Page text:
- Hydration: spending time in an infrared sauna can lead to dehydration. That is why it is vital that pregnant women drink plenty of water before using infrared saunas. Even if you’re not thirsty, drink a good amount of water before stepping into the sauna.
- Blood Pressure: another risk for pregnant women in using infrared saunas is low blood pressure, which usually results from dehydration. Before starting an infrared sauna session, check your blood pressure to ensure that it is steady at a normal level. Never use an infrared sauna if your blood pressure is low while pregnant.
- Listen to Your Body: you know your body better than anyone. If you feel dizzy, nauseous, or faint in any way while using an infrared sauna during pregnancy, stop the treatment immediately and take yourself into an area with a cooler temperature.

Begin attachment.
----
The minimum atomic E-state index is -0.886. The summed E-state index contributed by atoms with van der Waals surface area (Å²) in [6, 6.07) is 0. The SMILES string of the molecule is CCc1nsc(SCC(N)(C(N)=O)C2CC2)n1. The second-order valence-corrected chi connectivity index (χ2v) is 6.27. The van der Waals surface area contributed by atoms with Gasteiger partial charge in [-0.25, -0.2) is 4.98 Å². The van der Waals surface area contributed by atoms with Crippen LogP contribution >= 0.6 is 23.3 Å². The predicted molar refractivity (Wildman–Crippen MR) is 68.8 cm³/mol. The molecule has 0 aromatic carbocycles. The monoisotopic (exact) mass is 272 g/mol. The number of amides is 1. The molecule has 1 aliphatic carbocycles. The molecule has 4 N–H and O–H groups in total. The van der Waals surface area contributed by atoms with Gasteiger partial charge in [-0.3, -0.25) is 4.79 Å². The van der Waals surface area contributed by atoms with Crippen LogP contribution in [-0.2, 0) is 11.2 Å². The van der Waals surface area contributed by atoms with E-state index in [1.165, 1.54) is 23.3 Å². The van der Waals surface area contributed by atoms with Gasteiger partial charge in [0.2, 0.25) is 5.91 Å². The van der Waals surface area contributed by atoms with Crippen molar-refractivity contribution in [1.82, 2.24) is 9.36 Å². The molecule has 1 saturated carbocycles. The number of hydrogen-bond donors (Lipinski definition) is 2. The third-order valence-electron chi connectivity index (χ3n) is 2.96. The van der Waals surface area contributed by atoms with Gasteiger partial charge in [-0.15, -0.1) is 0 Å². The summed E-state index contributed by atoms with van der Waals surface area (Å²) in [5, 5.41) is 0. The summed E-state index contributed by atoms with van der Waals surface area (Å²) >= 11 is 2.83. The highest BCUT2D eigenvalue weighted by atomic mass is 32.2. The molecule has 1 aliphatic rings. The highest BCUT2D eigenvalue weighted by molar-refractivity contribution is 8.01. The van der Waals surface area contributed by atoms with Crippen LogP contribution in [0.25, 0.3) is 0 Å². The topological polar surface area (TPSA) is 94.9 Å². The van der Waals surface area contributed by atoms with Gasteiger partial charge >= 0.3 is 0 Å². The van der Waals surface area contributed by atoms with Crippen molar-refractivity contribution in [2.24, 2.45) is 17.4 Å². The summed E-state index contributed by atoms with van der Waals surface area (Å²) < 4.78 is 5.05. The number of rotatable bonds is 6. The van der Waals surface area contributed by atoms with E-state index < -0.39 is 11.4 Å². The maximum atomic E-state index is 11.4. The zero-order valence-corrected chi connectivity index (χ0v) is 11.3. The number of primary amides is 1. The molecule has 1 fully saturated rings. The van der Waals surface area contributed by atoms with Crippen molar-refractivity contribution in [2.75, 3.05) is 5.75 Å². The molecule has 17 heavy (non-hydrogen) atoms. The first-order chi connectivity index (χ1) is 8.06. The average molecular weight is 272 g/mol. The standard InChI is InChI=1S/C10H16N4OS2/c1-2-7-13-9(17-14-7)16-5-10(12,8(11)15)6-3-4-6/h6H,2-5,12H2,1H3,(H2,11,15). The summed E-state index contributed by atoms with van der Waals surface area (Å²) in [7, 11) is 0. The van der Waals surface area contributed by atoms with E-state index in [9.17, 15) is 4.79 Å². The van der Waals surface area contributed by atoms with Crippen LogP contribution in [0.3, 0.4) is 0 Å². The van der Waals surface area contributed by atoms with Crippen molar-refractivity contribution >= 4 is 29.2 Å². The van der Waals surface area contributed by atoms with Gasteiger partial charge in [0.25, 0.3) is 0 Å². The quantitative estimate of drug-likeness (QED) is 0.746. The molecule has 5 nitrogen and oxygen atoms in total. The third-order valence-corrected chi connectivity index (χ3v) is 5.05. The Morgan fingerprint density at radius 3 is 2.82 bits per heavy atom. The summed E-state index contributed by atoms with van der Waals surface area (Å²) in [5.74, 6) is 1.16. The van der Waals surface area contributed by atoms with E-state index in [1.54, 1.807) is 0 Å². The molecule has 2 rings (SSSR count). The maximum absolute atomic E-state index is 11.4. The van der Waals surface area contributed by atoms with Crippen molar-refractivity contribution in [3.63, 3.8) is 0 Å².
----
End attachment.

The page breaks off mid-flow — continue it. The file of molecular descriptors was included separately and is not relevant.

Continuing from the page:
Where To Find Infrared Saunas
Like any type of sauna, you will be able to find infrared saunas available at many spas or therapeutic treatment centers in your area. Infrared saunas have become increasingly popular, so you should not struggle to find one available for use.
If you feel that getting to a spa while pregnant is a challenge, but you’re still interested in reaping the benefits, you can consider investing in a portable infrared sauna. Investing in a portable infrared sauna will allow you to relax and detox from the comfort of your own home or other locations you may visit during pregnancy.
Infrared saunas are a useful tool in the fight against discomfort and stress during pregnancy. If you’re interested in using an infrared sauna, seek out the advice of your doctor before trying the treatment. Remember to control the temperature, enjoy short sessions, and listen to your body while in the infrared sauna!
Born in Belarus, 1985, a pedagogue and family psychologist, mother. Taking part in procedures of social adaptation of the foster children in new families. Since 2015 is a chief editor of the motherhow.com project, selecting the best and up-to-date material for those, who are planning, expecting, and already having babies.